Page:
Expect to see a lot more of this technology as more organizations and supply chain proponents adopt it for increased transparency and quality control.

3. Advanced Manufacturing Will Boost Build Quality

One of the major reasons for having control measures in place is to explicitly test and improve the build quality of goods and products. This is a huge part of quality assurance, in general, which has admittedly changed in the age of instant gratification.

For decades, this has been a long, tedious process that required a lot of back and forth between development, QA and management teams, especially when creating a prototype or conceptual design. Thanks to modern technologies, that is no longer the case.

In fact, with something like 3D printing — also called additive manufacturing —- it’s possible to move that entire process closer to the consumer. Design teams can build and print early models, release them for testing, and then collect the performance and usability results. Then, they can simply upgrade the new models to perfect the final build. This also allows for on-demand product development, which means teams can make on-the-fly adjustments to improve product waves.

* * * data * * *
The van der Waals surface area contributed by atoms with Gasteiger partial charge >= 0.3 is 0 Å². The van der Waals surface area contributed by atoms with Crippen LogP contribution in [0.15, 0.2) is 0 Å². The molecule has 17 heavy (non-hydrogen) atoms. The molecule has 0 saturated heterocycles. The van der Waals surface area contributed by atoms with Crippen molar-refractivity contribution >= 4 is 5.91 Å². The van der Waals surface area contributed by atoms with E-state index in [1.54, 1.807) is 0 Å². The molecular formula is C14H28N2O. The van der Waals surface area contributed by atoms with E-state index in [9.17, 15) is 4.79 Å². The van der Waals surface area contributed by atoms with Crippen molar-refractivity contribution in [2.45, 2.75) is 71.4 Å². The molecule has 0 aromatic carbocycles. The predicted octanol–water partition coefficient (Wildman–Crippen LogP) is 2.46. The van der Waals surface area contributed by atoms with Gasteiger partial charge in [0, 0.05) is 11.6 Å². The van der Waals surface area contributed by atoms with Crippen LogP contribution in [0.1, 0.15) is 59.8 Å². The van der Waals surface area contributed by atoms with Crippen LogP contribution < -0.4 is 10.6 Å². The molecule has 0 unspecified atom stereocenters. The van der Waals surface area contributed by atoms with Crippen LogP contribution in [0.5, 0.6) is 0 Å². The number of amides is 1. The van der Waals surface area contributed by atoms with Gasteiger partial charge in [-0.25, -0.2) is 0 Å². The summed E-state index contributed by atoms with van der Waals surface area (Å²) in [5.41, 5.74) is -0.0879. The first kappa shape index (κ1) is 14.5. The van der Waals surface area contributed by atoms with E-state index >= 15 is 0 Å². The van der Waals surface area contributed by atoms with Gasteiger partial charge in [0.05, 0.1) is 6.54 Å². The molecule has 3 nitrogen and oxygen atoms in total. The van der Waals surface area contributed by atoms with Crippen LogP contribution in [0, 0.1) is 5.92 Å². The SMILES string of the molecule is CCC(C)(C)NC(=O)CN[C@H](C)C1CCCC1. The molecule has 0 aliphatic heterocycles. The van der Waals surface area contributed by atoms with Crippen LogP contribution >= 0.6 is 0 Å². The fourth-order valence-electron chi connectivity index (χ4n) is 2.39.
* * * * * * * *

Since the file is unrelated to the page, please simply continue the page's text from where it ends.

These smarter, more advanced manufacturing processes will ultimately boost build quality.

4. More Sustainable, Resource-Friendly Operations

Another element of quality control — that may seem disjointed at times — relates to the materials and resources used during development. It’s not necessarily the QA department’s job to build a more sustainable operation, but they can certainly play a role. At least one-third of consumers prefer buying from a brand that’s efficient in their use of resources. No one wants to know the products they are buying are draining the world of valuable resources, or worse yet, causing significant damage to the surrounding environment and communities.

Collectively, however, the smarter and more advanced quality control technologies can allow for more efficient use of resources, specifically when it comes to waste. Reclaiming and repurposing waste, better use of available resources, 3D printing and on-demand technologies are all solutions that can help create a more sustainable operation.

Building a Better Future

These four quality management technology trends will be instrumental in improving the future and efficiency of the field.

Different though they may be, each one offers a distinct upgrade over conventional practices. Big data and advanced analytics can help drive operational efficiency and monitor quality control in real-time. Improved traceability through blockchain will help boost trust and ensure counterfeit goods are not an issue. Advanced manufacturing will be used in new ways to enhance build quality, providing massive benefits to consumers. Finally, more sustainable and less-resource-intensive processes will mean a positive impact on the environment.

If you haven’t already, you should consider incorporating these practices within your operations.